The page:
Weeds and flies: a relationship towards biological control by conservation

An investigation conducted by an Agronomy student1, under the auspices of the Risaralda and Cenicaña sugar mill, showed that weed vegetation shelters in the alleyways of the cane fields are a complementary tool for the control of the borers of the species Diatraea.

In the fields of sugar cane in the valley of the Cauca River, there is naturally a great ally in the fight against Diatraea. Tachinid flies of the species Genea Jaynesi they are one of the best regulators of stem borers in the entire region.

In fact, some studies indicate that G. jaynesi may currently be causing between 10 - 39% of parasitism on the different species of Diatraea present in the Cauca river valley, being one of the most important parasitoids for the management of these pests.

However, unlike other controllers (parasitoids) this tachytin fly only reproduces in its natural environment, which is a challenge for the management of the pest and at the same time an opportunity for the implementation of strategies for biological control for conservation.

Biological conservation control considers the preservation of biodiversity, specifically of the natural enemies of some pests, by stimulating their establishment and proliferation in cultivated fields.

This requires the supplement of food resources such as pollen or nectar, provision of prey or hosts, provision of oviposition or shelter sites, among others.

Precisely in the search to establish low-cost conservation practices and complementary to the biological control carried out from other parasitoids, the behavior of G. jaynesi in alleys of fields of the Risaralda mill with broad-leaved weeds and was compared to fields where conventional management was done (eradication through the application of chemical herbicides).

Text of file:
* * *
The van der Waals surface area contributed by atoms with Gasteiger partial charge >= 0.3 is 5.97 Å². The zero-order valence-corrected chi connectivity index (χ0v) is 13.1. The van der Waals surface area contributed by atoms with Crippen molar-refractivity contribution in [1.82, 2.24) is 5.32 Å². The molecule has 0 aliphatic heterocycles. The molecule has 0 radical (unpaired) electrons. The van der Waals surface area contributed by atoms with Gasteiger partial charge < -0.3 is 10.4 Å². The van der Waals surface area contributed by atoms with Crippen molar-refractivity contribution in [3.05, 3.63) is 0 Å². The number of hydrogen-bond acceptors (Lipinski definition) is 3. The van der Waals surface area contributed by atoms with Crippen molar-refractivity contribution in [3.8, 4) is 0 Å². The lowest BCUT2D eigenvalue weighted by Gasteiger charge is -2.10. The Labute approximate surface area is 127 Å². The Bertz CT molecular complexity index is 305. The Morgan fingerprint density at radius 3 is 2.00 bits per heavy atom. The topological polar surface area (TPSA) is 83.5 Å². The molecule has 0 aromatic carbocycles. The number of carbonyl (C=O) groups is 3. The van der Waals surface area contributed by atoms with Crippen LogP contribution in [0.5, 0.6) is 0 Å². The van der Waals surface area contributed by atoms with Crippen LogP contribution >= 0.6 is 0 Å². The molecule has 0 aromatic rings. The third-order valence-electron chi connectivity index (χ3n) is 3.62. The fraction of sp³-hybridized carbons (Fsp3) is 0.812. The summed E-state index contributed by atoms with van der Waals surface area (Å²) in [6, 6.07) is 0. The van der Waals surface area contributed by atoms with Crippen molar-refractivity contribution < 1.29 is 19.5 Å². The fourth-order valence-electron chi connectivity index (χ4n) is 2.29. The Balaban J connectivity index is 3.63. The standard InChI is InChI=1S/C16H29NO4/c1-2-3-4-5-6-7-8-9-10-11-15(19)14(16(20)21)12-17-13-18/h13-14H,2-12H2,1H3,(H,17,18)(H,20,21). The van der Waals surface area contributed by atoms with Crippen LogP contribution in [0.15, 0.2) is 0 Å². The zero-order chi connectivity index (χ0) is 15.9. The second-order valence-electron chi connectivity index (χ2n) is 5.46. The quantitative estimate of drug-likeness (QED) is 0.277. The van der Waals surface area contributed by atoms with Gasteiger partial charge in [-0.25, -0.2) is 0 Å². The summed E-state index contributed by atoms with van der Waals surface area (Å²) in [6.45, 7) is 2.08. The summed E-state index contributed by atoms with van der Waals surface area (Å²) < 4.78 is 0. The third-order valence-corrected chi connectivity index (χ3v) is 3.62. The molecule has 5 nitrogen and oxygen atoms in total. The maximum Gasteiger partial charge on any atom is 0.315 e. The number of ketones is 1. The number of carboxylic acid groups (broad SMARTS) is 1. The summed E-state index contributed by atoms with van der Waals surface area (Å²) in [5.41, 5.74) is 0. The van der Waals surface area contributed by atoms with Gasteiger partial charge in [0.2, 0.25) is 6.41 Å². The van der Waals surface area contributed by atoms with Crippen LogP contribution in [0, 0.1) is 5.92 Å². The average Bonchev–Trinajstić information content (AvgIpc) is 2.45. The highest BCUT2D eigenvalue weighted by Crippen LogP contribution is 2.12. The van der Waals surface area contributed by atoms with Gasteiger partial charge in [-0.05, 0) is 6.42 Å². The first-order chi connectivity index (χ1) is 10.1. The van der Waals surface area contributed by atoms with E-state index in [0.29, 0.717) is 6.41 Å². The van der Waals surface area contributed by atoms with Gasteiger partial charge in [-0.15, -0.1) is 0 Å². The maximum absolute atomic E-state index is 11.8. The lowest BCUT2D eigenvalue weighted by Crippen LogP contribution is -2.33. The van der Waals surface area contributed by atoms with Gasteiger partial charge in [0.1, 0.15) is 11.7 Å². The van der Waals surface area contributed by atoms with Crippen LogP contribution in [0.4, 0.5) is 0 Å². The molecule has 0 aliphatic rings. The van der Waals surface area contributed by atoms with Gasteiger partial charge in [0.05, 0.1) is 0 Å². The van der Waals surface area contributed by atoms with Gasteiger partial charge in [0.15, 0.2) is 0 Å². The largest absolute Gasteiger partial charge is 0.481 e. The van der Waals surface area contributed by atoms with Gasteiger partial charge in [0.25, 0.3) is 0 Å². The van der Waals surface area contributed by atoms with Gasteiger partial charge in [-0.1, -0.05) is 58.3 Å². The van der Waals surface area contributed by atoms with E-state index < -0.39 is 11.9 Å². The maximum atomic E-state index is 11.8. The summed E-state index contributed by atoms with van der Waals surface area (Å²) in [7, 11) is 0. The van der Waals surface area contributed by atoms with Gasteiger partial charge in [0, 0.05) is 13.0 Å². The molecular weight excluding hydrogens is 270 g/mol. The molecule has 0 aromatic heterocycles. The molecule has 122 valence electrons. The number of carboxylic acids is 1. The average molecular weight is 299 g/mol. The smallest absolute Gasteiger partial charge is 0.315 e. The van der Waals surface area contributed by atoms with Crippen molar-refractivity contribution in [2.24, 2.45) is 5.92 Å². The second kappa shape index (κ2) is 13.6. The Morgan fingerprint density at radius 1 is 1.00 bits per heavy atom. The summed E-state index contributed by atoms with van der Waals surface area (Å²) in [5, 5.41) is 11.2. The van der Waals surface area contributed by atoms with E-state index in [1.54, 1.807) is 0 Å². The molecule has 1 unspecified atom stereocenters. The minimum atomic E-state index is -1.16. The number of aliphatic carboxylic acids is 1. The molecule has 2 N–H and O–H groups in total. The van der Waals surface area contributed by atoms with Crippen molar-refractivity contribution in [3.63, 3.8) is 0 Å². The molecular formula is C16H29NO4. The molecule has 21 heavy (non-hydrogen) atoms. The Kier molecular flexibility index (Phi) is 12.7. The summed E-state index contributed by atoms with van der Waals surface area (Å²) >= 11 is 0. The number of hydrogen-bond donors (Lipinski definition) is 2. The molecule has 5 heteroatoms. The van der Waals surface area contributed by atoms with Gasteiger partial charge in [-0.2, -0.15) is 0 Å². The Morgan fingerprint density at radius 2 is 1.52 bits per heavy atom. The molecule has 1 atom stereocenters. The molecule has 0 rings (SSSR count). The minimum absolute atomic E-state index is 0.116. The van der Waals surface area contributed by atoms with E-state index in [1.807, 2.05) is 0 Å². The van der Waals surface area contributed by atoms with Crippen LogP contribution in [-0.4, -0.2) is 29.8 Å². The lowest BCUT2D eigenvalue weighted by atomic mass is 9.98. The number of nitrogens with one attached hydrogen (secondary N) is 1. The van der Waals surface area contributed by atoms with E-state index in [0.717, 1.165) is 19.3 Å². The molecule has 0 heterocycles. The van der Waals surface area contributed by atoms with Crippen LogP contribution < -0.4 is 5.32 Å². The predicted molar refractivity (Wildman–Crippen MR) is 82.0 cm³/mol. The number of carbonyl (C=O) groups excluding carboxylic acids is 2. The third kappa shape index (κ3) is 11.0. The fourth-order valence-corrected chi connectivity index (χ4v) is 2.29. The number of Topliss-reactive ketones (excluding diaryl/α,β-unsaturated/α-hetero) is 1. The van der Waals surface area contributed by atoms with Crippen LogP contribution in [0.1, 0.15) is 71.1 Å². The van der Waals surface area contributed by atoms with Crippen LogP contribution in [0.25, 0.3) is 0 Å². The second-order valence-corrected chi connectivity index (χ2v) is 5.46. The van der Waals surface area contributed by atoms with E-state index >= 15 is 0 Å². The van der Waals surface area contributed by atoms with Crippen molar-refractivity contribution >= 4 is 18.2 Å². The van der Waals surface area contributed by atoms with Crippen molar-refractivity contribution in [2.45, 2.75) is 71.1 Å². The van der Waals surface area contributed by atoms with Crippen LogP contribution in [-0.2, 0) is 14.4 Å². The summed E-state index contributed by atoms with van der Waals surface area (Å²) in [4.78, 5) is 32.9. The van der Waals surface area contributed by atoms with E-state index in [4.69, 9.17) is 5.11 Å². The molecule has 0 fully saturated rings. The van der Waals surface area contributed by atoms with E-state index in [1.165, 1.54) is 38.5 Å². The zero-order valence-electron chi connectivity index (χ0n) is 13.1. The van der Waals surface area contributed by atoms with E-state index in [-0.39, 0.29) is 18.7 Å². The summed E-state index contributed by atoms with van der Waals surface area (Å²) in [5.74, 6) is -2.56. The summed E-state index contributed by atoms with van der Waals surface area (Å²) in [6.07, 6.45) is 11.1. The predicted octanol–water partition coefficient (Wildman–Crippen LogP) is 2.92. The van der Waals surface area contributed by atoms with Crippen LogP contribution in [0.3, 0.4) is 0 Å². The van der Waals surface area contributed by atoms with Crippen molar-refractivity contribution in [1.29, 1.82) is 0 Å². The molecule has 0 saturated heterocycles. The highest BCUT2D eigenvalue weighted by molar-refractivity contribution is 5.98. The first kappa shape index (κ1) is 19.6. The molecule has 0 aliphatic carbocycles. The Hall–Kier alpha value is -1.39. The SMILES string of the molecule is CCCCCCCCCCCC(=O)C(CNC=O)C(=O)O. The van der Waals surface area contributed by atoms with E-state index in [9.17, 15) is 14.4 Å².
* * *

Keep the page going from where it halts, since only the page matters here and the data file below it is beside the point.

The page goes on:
With the observations made at the time of study, a total of 17 different species of broadleaf weeds were quantified providing food resources to the fly G. jaynesi, which means a high biodiversity of associated flora in the alleys of the uncultivated cane fields. In addition, the following conclusions were obtained:

    • There were a greater number of adults of the taquínida fly in the fields where the broadleaf weeds in their alleys were preserved in comparison with lots where the weeds were eliminated.
      • Parasitisms by G. jaynesi they were up to 15 times higher in fields where weeds were preserved than in those where they were eradicated. See Figure.
        • In the fields where weeds were left the damage decreased by 2.5% units of infestation intensity on average; while in the fields where they were removed, crop damage increased 2.8% units of infestation intensity on average.

All these results allow us to see how the conformation of weed vegetation shelters in the uncultivated alleys of the sugar cane fields is a model of biological control by conservation which can become a complementary tool to face the increase in damage by borers in sugarcane crops.

This practice would favor the presence of other beneficial enemies of potential pests to the cultivation of sugar cane, thus reducing outbreaks of pests, which may be about to appear in the crop without prior notice.

To consult

The research work 'Maintenance of broadleaf weeds in the alleys of the sugarcane crop contributes to greater activity of the beneficial fly Genea Jaynesi on the stem borers, Diatraea spp.´ was presented at the XI Atalac Tecnicaña Congress 2018.

Consult the event reports for further information.

"In diagnostic monitoring we have observed that Genea Jaynesi It presents itself as a major enemy, but its effectiveness depends on field conditions in providing food and shelter. As a result of this, we evaluated how the maintenance of broadleaf weeds in the alleys of the crop contributes to greater activity of this beneficial fly and we are currently working on the establishment of nectariferous plants and conservation areas to favor the action and presence of tachykinids. , complementary work to the other biological control alternatives ”.

Isabel Cristina Molina Valencia
Head of Agronomy Ingenio Risaralda *

* At the date of the investigation and preparation of this article, it was linked to the Risaralda sugar mill.
1. María Alejandra Jiménez, Agronomy student at the University of Caldas.
Information letter 
Year 6 / Number 2 / October 2018

Full text in version:
PDF Animated